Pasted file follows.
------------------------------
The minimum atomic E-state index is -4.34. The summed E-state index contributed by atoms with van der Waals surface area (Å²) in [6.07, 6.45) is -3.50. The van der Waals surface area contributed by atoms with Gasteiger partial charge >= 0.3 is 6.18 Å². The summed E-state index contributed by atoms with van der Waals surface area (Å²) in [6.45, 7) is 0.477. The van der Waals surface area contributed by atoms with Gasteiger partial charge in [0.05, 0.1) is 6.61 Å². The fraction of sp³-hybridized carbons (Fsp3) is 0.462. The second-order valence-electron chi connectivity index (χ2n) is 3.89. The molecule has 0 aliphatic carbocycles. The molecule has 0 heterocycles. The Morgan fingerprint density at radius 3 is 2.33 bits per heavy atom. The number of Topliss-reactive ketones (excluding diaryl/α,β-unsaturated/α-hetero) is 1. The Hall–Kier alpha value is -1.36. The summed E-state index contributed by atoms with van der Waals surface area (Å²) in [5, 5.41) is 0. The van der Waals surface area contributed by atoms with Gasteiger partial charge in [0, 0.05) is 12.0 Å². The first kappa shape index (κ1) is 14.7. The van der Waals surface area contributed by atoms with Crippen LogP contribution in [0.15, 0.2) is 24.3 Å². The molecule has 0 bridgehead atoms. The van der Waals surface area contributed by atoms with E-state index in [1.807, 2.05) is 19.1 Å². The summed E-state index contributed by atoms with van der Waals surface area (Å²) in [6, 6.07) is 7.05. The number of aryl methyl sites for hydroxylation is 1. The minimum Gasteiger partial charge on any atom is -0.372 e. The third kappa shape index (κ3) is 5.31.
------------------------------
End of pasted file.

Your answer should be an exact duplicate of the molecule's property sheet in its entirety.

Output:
The minimum atomic E-state index is -4.34. The summed E-state index contributed by atoms with van der Waals surface area (Å²) in [6.07, 6.45) is -3.50. The van der Waals surface area contributed by atoms with Gasteiger partial charge >= 0.3 is 6.18 Å². The summed E-state index contributed by atoms with van der Waals surface area (Å²) in [6.45, 7) is 0.477. The van der Waals surface area contributed by atoms with Gasteiger partial charge in [0.05, 0.1) is 6.61 Å². The fraction of sp³-hybridized carbons (Fsp3) is 0.462. The second-order valence-electron chi connectivity index (χ2n) is 3.89. The molecule has 0 aliphatic carbocycles. The molecule has 0 heterocycles. The Morgan fingerprint density at radius 3 is 2.33 bits per heavy atom. The number of Topliss-reactive ketones (excluding diaryl/α,β-unsaturated/α-hetero) is 1. The Hall–Kier alpha value is -1.36. The summed E-state index contributed by atoms with van der Waals surface area (Å²) in [5, 5.41) is 0. The van der Waals surface area contributed by atoms with Gasteiger partial charge in [0, 0.05) is 12.0 Å². The first kappa shape index (κ1) is 14.7. The van der Waals surface area contributed by atoms with Crippen LogP contribution in [0.15, 0.2) is 24.3 Å². The molecule has 0 bridgehead atoms. The van der Waals surface area contributed by atoms with E-state index in [1.807, 2.05) is 19.1 Å². The summed E-state index contributed by atoms with van der Waals surface area (Å²) in [6, 6.07) is 7.05. The number of aryl methyl sites for hydroxylation is 1. The minimum Gasteiger partial charge on any atom is -0.372 e. The third kappa shape index (κ3) is 5.31.